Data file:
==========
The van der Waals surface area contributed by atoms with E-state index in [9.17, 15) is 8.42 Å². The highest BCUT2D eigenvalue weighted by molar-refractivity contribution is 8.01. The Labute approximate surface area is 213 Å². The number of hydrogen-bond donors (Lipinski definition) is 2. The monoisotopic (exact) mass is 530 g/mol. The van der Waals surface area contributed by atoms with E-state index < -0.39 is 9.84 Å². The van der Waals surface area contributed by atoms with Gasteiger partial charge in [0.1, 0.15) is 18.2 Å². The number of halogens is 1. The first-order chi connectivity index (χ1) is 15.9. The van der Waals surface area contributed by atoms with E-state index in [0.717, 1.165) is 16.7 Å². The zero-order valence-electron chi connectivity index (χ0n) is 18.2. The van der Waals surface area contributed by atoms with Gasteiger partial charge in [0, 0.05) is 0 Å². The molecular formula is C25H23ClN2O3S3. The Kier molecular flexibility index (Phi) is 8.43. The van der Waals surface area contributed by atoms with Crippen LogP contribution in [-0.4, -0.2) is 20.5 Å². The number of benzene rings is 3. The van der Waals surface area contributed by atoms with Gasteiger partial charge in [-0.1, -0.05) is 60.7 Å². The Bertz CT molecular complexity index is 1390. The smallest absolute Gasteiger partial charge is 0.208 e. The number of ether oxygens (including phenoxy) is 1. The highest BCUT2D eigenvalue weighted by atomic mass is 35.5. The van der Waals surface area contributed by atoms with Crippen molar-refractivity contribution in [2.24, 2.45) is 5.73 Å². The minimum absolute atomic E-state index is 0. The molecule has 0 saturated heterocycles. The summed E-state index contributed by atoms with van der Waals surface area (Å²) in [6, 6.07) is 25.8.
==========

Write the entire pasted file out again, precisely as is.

The van der Waals surface area contributed by atoms with E-state index in [9.17, 15) is 8.42 Å². The highest BCUT2D eigenvalue weighted by molar-refractivity contribution is 8.01. The Labute approximate surface area is 213 Å². The number of hydrogen-bond donors (Lipinski definition) is 2. The monoisotopic (exact) mass is 530 g/mol. The van der Waals surface area contributed by atoms with E-state index < -0.39 is 9.84 Å². The van der Waals surface area contributed by atoms with Gasteiger partial charge in [0.1, 0.15) is 18.2 Å². The number of halogens is 1. The first-order chi connectivity index (χ1) is 15.9. The van der Waals surface area contributed by atoms with E-state index in [0.717, 1.165) is 16.7 Å². The zero-order valence-electron chi connectivity index (χ0n) is 18.2. The van der Waals surface area contributed by atoms with Gasteiger partial charge in [0, 0.05) is 0 Å². The molecular formula is C25H23ClN2O3S3. The Kier molecular flexibility index (Phi) is 8.43. The van der Waals surface area contributed by atoms with Crippen LogP contribution in [-0.4, -0.2) is 20.5 Å². The number of benzene rings is 3. The van der Waals surface area contributed by atoms with Gasteiger partial charge in [-0.1, -0.05) is 60.7 Å². The Bertz CT molecular complexity index is 1390. The smallest absolute Gasteiger partial charge is 0.208 e. The number of ether oxygens (including phenoxy) is 1. The highest BCUT2D eigenvalue weighted by atomic mass is 35.5. The van der Waals surface area contributed by atoms with Crippen molar-refractivity contribution in [2.24, 2.45) is 5.73 Å². The minimum absolute atomic E-state index is 0. The molecule has 0 saturated heterocycles. The summed E-state index contributed by atoms with van der Waals surface area (Å²) in [6, 6.07) is 25.8.